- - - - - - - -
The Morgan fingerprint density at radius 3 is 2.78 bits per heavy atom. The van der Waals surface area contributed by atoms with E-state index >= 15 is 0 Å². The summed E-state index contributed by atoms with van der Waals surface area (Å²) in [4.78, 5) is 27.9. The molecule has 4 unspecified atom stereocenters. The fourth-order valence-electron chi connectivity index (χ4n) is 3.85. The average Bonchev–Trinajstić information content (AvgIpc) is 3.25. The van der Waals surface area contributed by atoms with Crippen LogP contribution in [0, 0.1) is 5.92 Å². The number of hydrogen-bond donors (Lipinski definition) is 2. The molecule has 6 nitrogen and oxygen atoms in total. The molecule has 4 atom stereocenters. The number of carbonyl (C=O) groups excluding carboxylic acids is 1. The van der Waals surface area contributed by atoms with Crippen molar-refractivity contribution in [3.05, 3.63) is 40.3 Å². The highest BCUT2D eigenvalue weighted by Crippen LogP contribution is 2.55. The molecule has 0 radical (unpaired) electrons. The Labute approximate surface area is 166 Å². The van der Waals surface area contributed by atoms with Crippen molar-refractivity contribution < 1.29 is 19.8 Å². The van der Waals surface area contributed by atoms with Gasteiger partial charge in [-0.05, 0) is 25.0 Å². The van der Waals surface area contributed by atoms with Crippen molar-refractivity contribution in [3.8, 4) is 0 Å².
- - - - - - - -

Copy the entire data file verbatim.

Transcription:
The Morgan fingerprint density at radius 3 is 2.78 bits per heavy atom. The van der Waals surface area contributed by atoms with E-state index >= 15 is 0 Å². The summed E-state index contributed by atoms with van der Waals surface area (Å²) in [4.78, 5) is 27.9. The molecule has 4 unspecified atom stereocenters. The fourth-order valence-electron chi connectivity index (χ4n) is 3.85. The average Bonchev–Trinajstić information content (AvgIpc) is 3.25. The van der Waals surface area contributed by atoms with Crippen LogP contribution in [0, 0.1) is 5.92 Å². The number of hydrogen-bond donors (Lipinski definition) is 2. The molecule has 6 nitrogen and oxygen atoms in total. The molecule has 4 atom stereocenters. The number of carbonyl (C=O) groups excluding carboxylic acids is 1. The van der Waals surface area contributed by atoms with Crippen molar-refractivity contribution in [3.05, 3.63) is 40.3 Å². The highest BCUT2D eigenvalue weighted by Crippen LogP contribution is 2.55. The molecule has 0 radical (unpaired) electrons. The Labute approximate surface area is 166 Å². The van der Waals surface area contributed by atoms with Crippen molar-refractivity contribution < 1.29 is 19.8 Å². The van der Waals surface area contributed by atoms with Gasteiger partial charge in [-0.05, 0) is 25.0 Å². The van der Waals surface area contributed by atoms with Crippen molar-refractivity contribution in [3.8, 4) is 0 Å².